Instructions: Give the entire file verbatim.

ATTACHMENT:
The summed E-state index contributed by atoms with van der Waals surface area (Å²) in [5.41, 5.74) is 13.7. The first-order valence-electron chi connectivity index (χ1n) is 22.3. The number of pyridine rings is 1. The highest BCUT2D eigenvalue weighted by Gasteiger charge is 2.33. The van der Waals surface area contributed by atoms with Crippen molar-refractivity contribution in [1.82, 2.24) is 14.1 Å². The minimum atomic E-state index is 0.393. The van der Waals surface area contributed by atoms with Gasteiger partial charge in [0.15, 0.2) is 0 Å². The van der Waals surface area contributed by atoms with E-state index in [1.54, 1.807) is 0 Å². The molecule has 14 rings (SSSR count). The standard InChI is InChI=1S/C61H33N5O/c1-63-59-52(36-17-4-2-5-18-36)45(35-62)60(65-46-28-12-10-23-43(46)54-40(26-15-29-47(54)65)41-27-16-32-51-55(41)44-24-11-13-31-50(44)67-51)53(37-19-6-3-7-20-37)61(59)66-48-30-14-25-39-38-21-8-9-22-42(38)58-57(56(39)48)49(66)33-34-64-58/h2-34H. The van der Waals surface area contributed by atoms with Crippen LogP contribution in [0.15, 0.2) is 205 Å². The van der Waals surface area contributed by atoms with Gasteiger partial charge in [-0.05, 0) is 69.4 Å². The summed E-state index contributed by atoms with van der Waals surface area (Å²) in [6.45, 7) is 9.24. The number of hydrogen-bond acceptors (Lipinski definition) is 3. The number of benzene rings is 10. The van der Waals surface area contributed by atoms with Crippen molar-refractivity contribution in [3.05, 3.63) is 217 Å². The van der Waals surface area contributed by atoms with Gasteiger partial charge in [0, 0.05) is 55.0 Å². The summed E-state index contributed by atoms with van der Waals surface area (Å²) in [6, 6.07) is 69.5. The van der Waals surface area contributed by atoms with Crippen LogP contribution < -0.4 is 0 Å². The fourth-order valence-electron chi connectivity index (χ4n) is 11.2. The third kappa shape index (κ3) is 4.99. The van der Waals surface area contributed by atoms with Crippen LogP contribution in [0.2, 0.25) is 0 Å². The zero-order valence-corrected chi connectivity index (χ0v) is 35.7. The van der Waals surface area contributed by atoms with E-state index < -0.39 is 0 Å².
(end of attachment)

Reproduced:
The summed E-state index contributed by atoms with van der Waals surface area (Å²) in [5.41, 5.74) is 13.7. The first-order valence-electron chi connectivity index (χ1n) is 22.3. The number of pyridine rings is 1. The highest BCUT2D eigenvalue weighted by Gasteiger charge is 2.33. The van der Waals surface area contributed by atoms with Crippen molar-refractivity contribution in [1.82, 2.24) is 14.1 Å². The minimum atomic E-state index is 0.393. The van der Waals surface area contributed by atoms with Gasteiger partial charge in [0.15, 0.2) is 0 Å². The van der Waals surface area contributed by atoms with E-state index in [1.54, 1.807) is 0 Å². The molecule has 14 rings (SSSR count). The standard InChI is InChI=1S/C61H33N5O/c1-63-59-52(36-17-4-2-5-18-36)45(35-62)60(65-46-28-12-10-23-43(46)54-40(26-15-29-47(54)65)41-27-16-32-51-55(41)44-24-11-13-31-50(44)67-51)53(37-19-6-3-7-20-37)61(59)66-48-30-14-25-39-38-21-8-9-22-42(38)58-57(56(39)48)49(66)33-34-64-58/h2-34H. The van der Waals surface area contributed by atoms with Crippen LogP contribution in [0.15, 0.2) is 205 Å². The van der Waals surface area contributed by atoms with Gasteiger partial charge in [-0.05, 0) is 69.4 Å². The summed E-state index contributed by atoms with van der Waals surface area (Å²) in [6.45, 7) is 9.24. The number of hydrogen-bond acceptors (Lipinski definition) is 3. The number of benzene rings is 10. The van der Waals surface area contributed by atoms with Crippen molar-refractivity contribution in [3.05, 3.63) is 217 Å². The van der Waals surface area contributed by atoms with Gasteiger partial charge in [0, 0.05) is 55.0 Å². The summed E-state index contributed by atoms with van der Waals surface area (Å²) in [6, 6.07) is 69.5. The van der Waals surface area contributed by atoms with Crippen LogP contribution < -0.4 is 0 Å². The fourth-order valence-electron chi connectivity index (χ4n) is 11.2. The third kappa shape index (κ3) is 4.99. The van der Waals surface area contributed by atoms with Crippen LogP contribution in [0.2, 0.25) is 0 Å². The zero-order valence-corrected chi connectivity index (χ0v) is 35.7. The van der Waals surface area contributed by atoms with E-state index < -0.39 is 0 Å².